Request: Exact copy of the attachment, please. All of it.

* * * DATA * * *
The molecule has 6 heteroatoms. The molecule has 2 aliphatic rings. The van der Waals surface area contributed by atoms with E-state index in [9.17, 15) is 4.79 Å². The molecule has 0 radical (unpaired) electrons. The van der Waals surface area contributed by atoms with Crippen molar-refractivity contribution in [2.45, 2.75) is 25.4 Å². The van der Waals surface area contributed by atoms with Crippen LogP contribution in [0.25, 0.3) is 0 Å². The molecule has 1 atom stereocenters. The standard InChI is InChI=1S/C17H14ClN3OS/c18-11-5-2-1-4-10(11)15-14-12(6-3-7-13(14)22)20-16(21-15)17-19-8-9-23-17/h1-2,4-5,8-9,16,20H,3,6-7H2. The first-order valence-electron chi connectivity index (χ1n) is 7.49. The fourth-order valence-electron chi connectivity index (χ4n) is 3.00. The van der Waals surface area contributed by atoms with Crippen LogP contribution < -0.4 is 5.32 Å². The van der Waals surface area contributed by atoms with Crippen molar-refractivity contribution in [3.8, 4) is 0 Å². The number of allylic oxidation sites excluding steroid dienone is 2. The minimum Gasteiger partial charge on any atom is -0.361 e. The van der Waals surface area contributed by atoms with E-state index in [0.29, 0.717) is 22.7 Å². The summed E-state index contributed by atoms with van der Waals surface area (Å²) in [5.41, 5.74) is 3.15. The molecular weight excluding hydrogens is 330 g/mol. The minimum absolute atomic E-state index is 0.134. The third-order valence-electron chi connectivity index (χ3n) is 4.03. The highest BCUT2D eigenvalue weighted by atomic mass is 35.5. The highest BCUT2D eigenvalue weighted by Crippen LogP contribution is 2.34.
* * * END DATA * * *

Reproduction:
The molecule has 6 heteroatoms. The molecule has 2 aliphatic rings. The van der Waals surface area contributed by atoms with E-state index in [9.17, 15) is 4.79 Å². The molecule has 0 radical (unpaired) electrons. The van der Waals surface area contributed by atoms with Crippen molar-refractivity contribution in [2.45, 2.75) is 25.4 Å². The van der Waals surface area contributed by atoms with Crippen LogP contribution in [0.25, 0.3) is 0 Å². The molecule has 1 atom stereocenters. The standard InChI is InChI=1S/C17H14ClN3OS/c18-11-5-2-1-4-10(11)15-14-12(6-3-7-13(14)22)20-16(21-15)17-19-8-9-23-17/h1-2,4-5,8-9,16,20H,3,6-7H2. The first-order valence-electron chi connectivity index (χ1n) is 7.49. The fourth-order valence-electron chi connectivity index (χ4n) is 3.00. The van der Waals surface area contributed by atoms with Crippen LogP contribution < -0.4 is 5.32 Å². The van der Waals surface area contributed by atoms with Crippen molar-refractivity contribution in [3.8, 4) is 0 Å². The number of allylic oxidation sites excluding steroid dienone is 2. The minimum Gasteiger partial charge on any atom is -0.361 e. The van der Waals surface area contributed by atoms with E-state index in [0.29, 0.717) is 22.7 Å². The summed E-state index contributed by atoms with van der Waals surface area (Å²) in [5.41, 5.74) is 3.15. The molecular weight excluding hydrogens is 330 g/mol. The minimum absolute atomic E-state index is 0.134. The third-order valence-electron chi connectivity index (χ3n) is 4.03. The highest BCUT2D eigenvalue weighted by atomic mass is 35.5. The highest BCUT2D eigenvalue weighted by Crippen LogP contribution is 2.34.